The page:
Amnesty International Nigeria has responded to a preliminary report issued by the United Nations Special Rapporteur, Agnes Callamard, on extrajudicial, summary or arbitrary executions in Nigeria.
PREMIUM TIMES reported the preliminary findings on September 3.
Ms Callamard's findings reflected the need for "more to be done to end extra-judicial executions, the excessive use of force by the police, violence against women and widespread impunity in Nigeria."
In response to the findings, Amnesty International Nigeria advised (Nigerian) authorities to use them (the findings) as as a blueprint to establish bias-free investigations.
The Director of Amnesty International Nigeria, Osai Ojigho, in a statement said, "the findings of the UN should guide the Nigerian authorities to initiate independent, impartial and effective investigations into allegations of extrajudicial executions and other unlawful killings."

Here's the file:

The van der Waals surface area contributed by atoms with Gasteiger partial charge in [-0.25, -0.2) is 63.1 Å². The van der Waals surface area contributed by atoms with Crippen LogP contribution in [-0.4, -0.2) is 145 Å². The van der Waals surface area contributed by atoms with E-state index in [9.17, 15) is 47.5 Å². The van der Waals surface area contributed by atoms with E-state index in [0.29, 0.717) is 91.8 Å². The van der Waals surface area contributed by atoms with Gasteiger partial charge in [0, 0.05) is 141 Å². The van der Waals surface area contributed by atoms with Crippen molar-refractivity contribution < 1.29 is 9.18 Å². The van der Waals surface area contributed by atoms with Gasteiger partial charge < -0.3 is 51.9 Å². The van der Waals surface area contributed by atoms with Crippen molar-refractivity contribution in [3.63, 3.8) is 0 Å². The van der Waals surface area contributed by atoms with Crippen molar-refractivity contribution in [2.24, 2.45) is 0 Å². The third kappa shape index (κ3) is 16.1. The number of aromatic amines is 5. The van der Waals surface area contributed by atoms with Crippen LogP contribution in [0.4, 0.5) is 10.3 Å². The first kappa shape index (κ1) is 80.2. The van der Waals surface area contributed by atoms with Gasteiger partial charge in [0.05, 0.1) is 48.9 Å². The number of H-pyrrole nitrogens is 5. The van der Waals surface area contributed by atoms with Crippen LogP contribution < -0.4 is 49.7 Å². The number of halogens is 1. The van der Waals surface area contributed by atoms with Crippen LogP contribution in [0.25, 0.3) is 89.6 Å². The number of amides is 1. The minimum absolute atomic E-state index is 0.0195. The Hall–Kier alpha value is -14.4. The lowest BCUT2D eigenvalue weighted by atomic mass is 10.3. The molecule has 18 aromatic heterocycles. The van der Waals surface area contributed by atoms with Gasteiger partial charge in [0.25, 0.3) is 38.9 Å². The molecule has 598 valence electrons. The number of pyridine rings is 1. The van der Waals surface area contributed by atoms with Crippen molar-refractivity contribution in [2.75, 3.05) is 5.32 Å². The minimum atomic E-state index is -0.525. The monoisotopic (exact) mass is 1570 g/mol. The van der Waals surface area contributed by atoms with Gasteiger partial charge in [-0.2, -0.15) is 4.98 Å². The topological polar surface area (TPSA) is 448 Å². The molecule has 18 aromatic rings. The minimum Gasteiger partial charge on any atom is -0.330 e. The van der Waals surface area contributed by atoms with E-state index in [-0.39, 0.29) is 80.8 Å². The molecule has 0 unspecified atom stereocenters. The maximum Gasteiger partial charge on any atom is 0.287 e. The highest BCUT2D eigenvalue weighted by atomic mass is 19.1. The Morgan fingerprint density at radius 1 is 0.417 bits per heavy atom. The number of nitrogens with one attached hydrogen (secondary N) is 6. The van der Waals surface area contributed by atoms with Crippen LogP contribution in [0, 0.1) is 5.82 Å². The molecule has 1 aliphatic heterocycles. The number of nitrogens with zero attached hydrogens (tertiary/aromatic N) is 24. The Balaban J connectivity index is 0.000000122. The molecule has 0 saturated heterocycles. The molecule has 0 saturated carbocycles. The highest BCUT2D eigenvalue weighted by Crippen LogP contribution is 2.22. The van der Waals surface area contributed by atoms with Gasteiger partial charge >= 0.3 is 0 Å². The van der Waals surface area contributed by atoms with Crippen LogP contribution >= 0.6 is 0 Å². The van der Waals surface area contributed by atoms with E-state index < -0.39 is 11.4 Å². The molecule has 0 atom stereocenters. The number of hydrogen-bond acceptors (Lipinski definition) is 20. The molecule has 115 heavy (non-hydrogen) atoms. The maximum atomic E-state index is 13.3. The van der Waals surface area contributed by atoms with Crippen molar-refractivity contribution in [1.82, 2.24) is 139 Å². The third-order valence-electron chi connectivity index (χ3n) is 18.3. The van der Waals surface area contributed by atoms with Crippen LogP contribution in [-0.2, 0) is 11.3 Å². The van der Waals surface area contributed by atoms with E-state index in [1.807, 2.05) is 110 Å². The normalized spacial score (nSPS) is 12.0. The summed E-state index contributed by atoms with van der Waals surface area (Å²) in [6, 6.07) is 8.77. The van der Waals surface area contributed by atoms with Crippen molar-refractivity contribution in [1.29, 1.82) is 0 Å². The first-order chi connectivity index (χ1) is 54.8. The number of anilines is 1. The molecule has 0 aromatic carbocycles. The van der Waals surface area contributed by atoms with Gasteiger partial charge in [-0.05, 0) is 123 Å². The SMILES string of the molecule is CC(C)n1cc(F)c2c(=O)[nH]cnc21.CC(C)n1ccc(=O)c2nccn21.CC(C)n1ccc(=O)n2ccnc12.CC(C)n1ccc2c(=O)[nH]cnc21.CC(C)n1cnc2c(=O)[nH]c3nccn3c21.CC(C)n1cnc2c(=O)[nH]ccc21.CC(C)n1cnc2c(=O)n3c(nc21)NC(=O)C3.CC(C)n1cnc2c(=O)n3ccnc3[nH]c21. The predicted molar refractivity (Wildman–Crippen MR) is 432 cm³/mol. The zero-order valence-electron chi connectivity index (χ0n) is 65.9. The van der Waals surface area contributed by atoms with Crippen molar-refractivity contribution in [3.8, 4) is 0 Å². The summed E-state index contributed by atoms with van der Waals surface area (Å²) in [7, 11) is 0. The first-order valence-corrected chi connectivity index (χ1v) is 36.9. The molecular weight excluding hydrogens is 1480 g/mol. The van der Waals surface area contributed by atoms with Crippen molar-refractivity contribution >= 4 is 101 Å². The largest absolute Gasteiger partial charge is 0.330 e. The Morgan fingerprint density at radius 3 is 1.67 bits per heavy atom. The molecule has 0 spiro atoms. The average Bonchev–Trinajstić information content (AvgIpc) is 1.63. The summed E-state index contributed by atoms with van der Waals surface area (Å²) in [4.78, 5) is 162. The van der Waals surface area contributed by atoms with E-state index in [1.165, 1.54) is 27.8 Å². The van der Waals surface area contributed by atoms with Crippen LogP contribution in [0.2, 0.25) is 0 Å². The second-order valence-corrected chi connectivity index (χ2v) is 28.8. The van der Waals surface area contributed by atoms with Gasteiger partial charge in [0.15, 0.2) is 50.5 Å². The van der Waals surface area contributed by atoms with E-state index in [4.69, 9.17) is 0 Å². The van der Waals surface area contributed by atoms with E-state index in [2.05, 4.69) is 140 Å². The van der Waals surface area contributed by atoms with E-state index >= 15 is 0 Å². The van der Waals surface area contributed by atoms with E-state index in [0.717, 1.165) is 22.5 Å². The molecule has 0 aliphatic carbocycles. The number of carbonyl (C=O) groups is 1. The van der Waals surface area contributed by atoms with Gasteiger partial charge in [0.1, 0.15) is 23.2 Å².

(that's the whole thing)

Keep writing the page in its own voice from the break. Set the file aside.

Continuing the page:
According to Amnesty International Nigeria, authorities once again have the opportunity "to demonstrate a committed to the justice, human rights and the rule of law by concretely taking steps to address what the UN Special Rapporteur described as an 'injustice pressure cooker"'.
On September 2, Ms Callamard questioned the Nigerian government's ability to carry out proper investigations into killings as they fail to meet international investigation standards.
She cited the killings of Deputy Police Commissioner, Usman Umar, and Channels Television Reporter, Precious Owolabi, who were shot dead during a protest by the Shiites group in Abuja.
The group was demanding the release of its leader, Ibrahim El Zakzaky, who has been in detention since 2016.
The police, without evidence, declared the IMN responsible for the killings before the government investigated.
"This stresses the need for the Nigerian government to improve on investigation so as to further build accountability in the nation," the official said.
In Ms Callamard's words "the lack of accountability could lead to a breakdown of confidence in the government, and may lead people to provide themselves with their own form of security."